If, however, her faith were to disappear, it would be the result of an internal process; no other person would be responsible for that.

    Let’s just reverse that: If a child (or an adult, doesn’t matter) starts to believe in religious nonsense, it comes solely from within? No other person(s) is responsible even in the slightest?

    I will agree with you that most decisions on that scale are finalized internally, but a lot of arguments for that specific conclusion can and do actually come from the outside. Besides, I think we can agree that some people are way more gullible than others. If your assumption held true, there would be no gullible people.

    I never believed in any gods; I never had to deconvert, so maybe I’m not getting it. I’m open to reading more if I’m getting this wrong.

    I don’t think you’re ‘getting this wrong’. It’s more of a talking at cross purposes situation.

    @truthspeaker #56
    True, I can never ever know that to a certainty of 100% (absolutely, positively). But I can be sure beyond reasonable doubt. And, and that’s most important to me, I’d rather err on the side of caution in such a case. I’d rather let someone (close to me) believe in supernatural nonsense and tolerate it, than attack their beliefs and collapse their worldview simply because I felt superior.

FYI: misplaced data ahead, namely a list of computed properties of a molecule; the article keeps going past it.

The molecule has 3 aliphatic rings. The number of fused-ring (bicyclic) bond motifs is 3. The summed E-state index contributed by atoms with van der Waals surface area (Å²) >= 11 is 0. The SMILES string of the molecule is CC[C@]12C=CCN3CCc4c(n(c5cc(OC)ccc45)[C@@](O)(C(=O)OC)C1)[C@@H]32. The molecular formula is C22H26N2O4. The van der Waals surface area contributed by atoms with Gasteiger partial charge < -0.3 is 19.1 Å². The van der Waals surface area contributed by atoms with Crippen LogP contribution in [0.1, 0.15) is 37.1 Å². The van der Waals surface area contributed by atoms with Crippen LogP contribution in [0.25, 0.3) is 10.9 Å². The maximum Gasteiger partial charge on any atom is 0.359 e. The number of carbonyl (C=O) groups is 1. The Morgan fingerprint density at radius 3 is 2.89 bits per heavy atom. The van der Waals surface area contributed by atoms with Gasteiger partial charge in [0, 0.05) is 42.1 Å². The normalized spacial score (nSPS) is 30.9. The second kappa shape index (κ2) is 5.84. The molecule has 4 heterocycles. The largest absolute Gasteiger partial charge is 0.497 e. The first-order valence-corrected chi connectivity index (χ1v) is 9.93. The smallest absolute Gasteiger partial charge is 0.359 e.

My friend is in psychological counseling. If professionals deem the risk admissable, they should act accordingly (and repair/alleviate possible damage). If I did it and said friend would have a breakdown, I simply would have harmed another human being with no discernible benefit to either of us.

  54. txpiper says

    Manu of Deche,

    I thought about contending with you on a point or two, faith in particular. But you’re a thoughtful, contemplative person…pleasant reading.

  55. says

    This brings to mind a time in high school when I had a friend listen to a rather innocuous, g-rated song on my headphones. She listened for five seconds, then shrieked “is this secular music!?” And ripped the headphones off. Ah, homeschoolers…we were an odd bunch…none of us dealt well with incursions into our gawd-bubble.